This time the tasting will be of a very special kind of music (or “music”), namely voices speaking.
Speech is usually not considered music, unless we mean choral speech, but then it is usually rhythmically notated.
The voices I present for your tasting are not making music. However, they can still be tasted. Let us think of them as wine or perfume, something to be savored.
First, the voice of a musician talking about music. Here there’s also some background music, plus the different voice of the radio presenter.
Then an author reading from her book.
Then two samples from audiobooks. Please try to ignore what is being said; just listen and note the voice, what it does to the words, to the meaning, to you. Try to listen to you while listening to the voice…
As usual the aim is not to rate, like or dislike, but just to taste. Unavoidably we like certain voices better than others, but here that is only a side effect. Liking is not important; experiencing is.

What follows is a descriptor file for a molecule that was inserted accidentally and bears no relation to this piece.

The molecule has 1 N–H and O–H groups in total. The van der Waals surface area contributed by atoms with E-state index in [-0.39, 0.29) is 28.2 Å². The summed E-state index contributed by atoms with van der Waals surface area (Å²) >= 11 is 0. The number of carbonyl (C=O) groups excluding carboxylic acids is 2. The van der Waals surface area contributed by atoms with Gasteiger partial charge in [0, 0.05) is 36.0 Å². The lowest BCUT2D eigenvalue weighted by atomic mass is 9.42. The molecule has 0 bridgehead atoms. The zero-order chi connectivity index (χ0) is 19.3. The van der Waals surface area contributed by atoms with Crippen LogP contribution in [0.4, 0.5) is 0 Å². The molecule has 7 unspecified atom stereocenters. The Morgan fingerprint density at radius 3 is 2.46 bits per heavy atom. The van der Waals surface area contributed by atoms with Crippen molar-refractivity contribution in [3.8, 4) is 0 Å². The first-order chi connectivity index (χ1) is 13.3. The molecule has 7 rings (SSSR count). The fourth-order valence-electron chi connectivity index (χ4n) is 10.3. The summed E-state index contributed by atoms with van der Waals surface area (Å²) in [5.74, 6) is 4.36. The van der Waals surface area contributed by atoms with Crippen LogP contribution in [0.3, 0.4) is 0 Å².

This is wholly optional, but after having experimented a lot with music tasting, have developed a specific format for it, I would say that it helps to take notes. These are my suggestions:
Listen to the piece more than once.
After the first listen you can involve your mind as well. Not to make this a cerebral exercise (enough of that) but to broaden and open up the experience.
In music tasting we avoid the usual musical questions, such as “Who do you think wrote this?”, “What style is it?”, “When do you think it was written?” etc. Even though it may be hard and unaccustomed I suggest that you put aside all such guessing, such “trying to figure it out”.
This is blind tasting or blind listening, the kind of“blind” that opens up new vistas. Close your eyes, open up everything else.
But other questions, totally different, can help.
I will soon post my full music tasting chart, but let´s begin with a few simple questions, a bit similar to questions on a wine tasting chart.
What color/ colors does this music evoke in you?
Any moving images?
A taste in your mouth?
And remember, this is not a question of like or not like. Tasting goes beyond black and white, binary choices.